In a 1998 letter to his colleagues, Martin Seligman, then president of the American Psychologist Association, wrote that the field had been sidetracked for fifty years.
Maybe EHS has too.
Seligman writes that before World War II, psychology had three missions: “curing mental illness, making the lives of all people more fulfilling, and identifying and nurturing high talent.” Then the Veterans Administration and National Institute of Mental Health were created and psychologists found access to grants to study illness. The focus then became (nearly exclusively) mental illness. Fulfillment and high talent were forgotten.
“We became a victimology. Human beings were seen as passive foci…Viewing the human being as essentially passive, psychologists treated mental illness within a theoretical framework of repairing damaged habits, damaged drives, damaged childhoods, and damaged brains…I want to remind our field that it has been sidetracked. Psychology is not just the study of weakness and damage, it is also the study of strength and virtue. Treatment is not just fixing what is broken, it is nurturing what is best within ourselves…Fifty years of working in a medical model of personal weakness and on the damaged brain has left the mental health professionals ill equipped to do effective prevention. We need massive research…We need practitioners to recognize that much of the best work they do is amplifying the strengths rather than repairing…weaknesses.”*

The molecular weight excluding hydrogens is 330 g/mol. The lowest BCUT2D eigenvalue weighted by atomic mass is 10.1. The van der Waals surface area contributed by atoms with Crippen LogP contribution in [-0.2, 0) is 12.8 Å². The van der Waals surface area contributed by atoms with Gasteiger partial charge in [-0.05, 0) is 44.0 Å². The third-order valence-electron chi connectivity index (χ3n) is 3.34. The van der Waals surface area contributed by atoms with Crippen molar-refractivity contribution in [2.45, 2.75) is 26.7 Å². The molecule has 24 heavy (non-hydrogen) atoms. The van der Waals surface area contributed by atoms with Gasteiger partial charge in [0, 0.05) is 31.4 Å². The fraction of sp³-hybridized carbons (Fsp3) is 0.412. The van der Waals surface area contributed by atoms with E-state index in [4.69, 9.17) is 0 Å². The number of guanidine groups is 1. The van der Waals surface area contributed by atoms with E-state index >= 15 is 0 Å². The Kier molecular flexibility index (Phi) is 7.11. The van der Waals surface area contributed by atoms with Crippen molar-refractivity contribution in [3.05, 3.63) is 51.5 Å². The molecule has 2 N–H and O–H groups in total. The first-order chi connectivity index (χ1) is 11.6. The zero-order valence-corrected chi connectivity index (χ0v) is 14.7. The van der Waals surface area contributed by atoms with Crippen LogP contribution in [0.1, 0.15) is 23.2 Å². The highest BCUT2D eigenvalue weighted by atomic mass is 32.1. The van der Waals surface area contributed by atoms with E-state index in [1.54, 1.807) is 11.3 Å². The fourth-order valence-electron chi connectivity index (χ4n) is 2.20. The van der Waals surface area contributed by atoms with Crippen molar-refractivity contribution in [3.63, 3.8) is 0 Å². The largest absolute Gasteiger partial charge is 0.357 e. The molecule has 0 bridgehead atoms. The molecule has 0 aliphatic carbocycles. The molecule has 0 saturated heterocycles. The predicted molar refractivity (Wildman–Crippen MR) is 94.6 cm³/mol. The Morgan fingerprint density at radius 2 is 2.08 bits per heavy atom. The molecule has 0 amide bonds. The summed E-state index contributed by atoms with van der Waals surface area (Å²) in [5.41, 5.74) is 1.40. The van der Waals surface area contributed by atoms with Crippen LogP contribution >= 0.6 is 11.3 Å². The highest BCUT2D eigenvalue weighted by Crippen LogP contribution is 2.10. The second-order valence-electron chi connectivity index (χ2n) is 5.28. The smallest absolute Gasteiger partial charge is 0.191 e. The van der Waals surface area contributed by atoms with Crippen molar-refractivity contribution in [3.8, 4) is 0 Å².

What about EHS?
Do we focus on the negative while neglecting the positive?
Do we choose cost reduction instead of production enhancements?
Are we filling the bucket or plugging the holes?
Is EHS sidetracked too?
*Seligman, M., “Building human strength: psychology’s forgotten mission,” in APA Monitor, January 1998, p. 2.